The Venezuelan election is scheduled for next Sunday, December 3.
Last night I had the pleasure of talking to Daniel Duquenal of Venezuela News and Views about the upcoming elections. As soon as Pajamas Media posts the podcast, I’ll let you know.
The Beeb asks, “What kind of a leader is Chavez?”
The Beeb asked Daniel Duquenal of Venezuela News and Views “What kind of a leader is Chavez?”
Here’s what he had to say,
As a leader Chavez has been changing considerably over the years.
From your average military coupster in 1992, he evolved into a political leader able to unite a broad coalition from the right to the left for his 1998 election.
His military origins… make him view all political adversaries as enemies that must be crushed
But since then he has been drifting, becoming a leftist leader whose goal is to ensure the succession to Fidel Castro, to become the iconic image of the Latin America Left.
Chavez has revealed himself a purely political leader. The hands-on approach, monitoring whether the law and his orders, are fulfilled is not for him.
Chavez does not care much if the results are up to expectations or if they represent the will of the people. The only results that matter are those deriving from the politics of the “Bolivarian revolution” which aims to ensure its staying power over the decades, with Chavez in charge.
Chavez only worries about appearing as the only viable leader of the so-called revolution. His main concern has been to set the agenda alone, all the time, preferably every Sunday through his talk show Alo Presidente.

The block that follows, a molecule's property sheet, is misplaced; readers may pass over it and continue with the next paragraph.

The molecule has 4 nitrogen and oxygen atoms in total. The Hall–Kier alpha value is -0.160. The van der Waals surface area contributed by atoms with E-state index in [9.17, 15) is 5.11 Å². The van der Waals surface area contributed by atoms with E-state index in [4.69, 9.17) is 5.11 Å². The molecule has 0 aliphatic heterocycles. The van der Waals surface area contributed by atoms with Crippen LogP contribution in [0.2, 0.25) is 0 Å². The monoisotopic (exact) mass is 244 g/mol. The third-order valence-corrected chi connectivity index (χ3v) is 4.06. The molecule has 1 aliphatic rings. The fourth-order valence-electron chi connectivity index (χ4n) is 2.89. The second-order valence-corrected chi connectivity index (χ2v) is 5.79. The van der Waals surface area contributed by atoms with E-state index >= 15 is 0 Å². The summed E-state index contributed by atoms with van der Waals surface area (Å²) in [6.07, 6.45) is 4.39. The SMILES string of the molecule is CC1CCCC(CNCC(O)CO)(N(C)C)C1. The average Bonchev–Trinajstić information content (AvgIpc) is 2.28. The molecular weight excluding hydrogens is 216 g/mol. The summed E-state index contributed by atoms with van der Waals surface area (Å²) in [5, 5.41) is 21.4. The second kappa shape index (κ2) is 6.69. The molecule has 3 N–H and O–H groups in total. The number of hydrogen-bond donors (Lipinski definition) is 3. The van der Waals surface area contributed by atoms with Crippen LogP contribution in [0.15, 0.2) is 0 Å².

He has been very successful at this, even if along the way he has left a stupendous catalogue of promises made, but ignored.
In a country used to decades of populist governments, it has worked out quite well for Chavez who has simply outdone any previous Venezuelan leader’s promises, but with more charisma and much better contact with the masses.
His military origins also make him view all political adversaries as enemies that must be crushed.
And there lies his weakness as a leader: once victory is achieved he does not know what to do with it, and thus he looks for new adversaries at home or abroad.
Along the way, he exhausts the country.
But terrorists within Venezuela need to keep a low profile. No one wanted a buffoon like Darnott drawing attention to Hezbollah’s presence. Chavez is drawing ever closer to Iran, Hezbollah’s chief sponsor, and before this story broke reporters had already begun to question the relationship between the Iranian embassy in Venezuela and Hezbollah’s activities there. Given a likely Iranian-embassy connection to Hezbollah’s 1994 bombing of a Jewish Community Center in Buenos Aires, such scrutiny is quite justified. Darnott’s anti-Israel and anti-American activities stirred up resistance among the local synagogues, and attracted attention in the blogosphere and on Fox News.
Also, while Chavez frequently relies on a mythical impending U.S. invasion as an excuse for further tightening his control over his country, the last thing he wants is an actual U.S. invasion. A major strike against an American embassy or ambassador would have invited retaliation from the United States, especially since Darnott was able to recruit terrorists publicly and with impunity all summer long and Chavez had done nothing about him.
Louisiana Conservative has a post and round-up on the Smartmatic voting machines.
Read Alex Beech’s Final Thoughts Before the Elections